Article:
If I have been absent lately, it is because I am quietly working for you, for humanity.
There’s so much red tape involved in obtaining a government grant (particularly when the proposed project does not meet the objectives of those in power). And then there’s the issue of intelligibility and/or readability. Of course I can fill out online forms–but has it not occurred to anyone that I enjoy the manifold color options offered by Crayola? For instance, my budget was beautifully detailed in Macaroni and Cheese (a color understandably close to an orange sunset or a grilled cheese sandwich–with the bubbly stuff that oozes out). And even though the opening statement, in Periwinkle, may have been a little hard to read (it’s a very timid color), it showcased some of my finest writing.
I used a lot of graphs, first rendered in Dandelion but then in Permanent Geranium Lake–a real stroke of genius. It all looked so good. It’s unfortunate they took the attitude that 500 pages of graphs, however pretty, was excessive. Damn bureaucrats.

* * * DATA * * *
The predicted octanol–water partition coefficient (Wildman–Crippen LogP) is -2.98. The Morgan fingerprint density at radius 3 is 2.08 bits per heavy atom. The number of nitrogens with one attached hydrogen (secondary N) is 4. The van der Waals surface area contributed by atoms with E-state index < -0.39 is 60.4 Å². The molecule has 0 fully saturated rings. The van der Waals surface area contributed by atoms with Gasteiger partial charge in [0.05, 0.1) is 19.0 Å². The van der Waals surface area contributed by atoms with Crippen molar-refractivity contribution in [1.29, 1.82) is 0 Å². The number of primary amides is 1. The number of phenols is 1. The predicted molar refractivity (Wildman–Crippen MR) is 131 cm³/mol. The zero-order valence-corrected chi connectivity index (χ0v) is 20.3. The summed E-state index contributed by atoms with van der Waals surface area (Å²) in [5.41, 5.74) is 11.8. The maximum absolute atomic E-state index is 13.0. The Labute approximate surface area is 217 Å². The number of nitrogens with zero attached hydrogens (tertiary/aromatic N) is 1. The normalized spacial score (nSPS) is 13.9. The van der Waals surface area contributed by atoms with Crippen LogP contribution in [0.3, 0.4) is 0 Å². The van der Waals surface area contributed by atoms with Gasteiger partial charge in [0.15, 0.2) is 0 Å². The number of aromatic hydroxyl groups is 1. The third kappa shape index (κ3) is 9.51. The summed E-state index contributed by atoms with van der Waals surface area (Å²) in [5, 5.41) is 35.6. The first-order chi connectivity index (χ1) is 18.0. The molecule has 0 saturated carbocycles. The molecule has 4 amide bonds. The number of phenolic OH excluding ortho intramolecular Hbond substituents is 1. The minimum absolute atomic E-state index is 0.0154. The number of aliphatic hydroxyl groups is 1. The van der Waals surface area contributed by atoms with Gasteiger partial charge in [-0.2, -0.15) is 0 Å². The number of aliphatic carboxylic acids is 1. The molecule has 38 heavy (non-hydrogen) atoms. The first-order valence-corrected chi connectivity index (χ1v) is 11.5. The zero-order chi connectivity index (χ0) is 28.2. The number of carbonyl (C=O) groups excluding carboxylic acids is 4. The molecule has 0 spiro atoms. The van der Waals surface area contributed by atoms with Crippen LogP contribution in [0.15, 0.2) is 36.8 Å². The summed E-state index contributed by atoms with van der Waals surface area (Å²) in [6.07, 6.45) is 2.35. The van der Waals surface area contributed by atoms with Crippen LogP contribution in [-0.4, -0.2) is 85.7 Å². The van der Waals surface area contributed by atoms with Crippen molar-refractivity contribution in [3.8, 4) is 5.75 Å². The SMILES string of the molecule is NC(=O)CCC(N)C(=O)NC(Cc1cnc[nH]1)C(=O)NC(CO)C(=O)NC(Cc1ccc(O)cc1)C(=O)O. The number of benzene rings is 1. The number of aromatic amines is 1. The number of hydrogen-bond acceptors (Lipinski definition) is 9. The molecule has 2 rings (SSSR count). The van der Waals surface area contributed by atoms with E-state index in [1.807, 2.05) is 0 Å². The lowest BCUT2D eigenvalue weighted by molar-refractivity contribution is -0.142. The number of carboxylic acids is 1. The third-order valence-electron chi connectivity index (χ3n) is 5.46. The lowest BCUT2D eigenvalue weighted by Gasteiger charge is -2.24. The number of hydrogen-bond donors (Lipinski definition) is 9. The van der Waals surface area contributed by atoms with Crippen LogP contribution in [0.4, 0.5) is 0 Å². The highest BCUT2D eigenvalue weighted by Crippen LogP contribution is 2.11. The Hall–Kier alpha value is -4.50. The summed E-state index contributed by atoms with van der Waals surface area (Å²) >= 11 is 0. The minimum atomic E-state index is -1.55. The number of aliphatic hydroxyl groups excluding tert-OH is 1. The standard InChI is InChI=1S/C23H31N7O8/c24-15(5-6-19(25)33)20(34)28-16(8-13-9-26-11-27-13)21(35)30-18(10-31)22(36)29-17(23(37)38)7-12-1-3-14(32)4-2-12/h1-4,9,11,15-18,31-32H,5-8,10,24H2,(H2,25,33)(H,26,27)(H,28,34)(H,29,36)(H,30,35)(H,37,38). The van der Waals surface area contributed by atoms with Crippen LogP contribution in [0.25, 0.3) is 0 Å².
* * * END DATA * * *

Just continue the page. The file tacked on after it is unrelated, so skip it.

Still, my central thesis was simple enough, and I think using stick figures to illustrate my point about the economic and social ramifications of obliterating part of the island to make room for cash crops was powerfully made, and the series of lawsuits they threatened is proof enough that I had touched a nerve.
Sometimes, one must take a brave stance. For instance, why do we need so many hotels here? I was merely suggesting that by a utilizing a state-of-the-art interlocking system of dams, we could repurpose the land currently earmarked for the hoteliers with their golf courses, duck ponds, and messy palms. The land, once flooded, could be used to grow crops such as cranberries (if we could somehow roll back the temperature) or camu camu.
My closing statement, in Wild Watermelon (a fluorescent crayon), was so spot-on it made me cry. Hopefully they will read it in a darkened hotel room, preferably before the flood gates open. “Change is coming,” I warned them in Robin’s Egg Blue.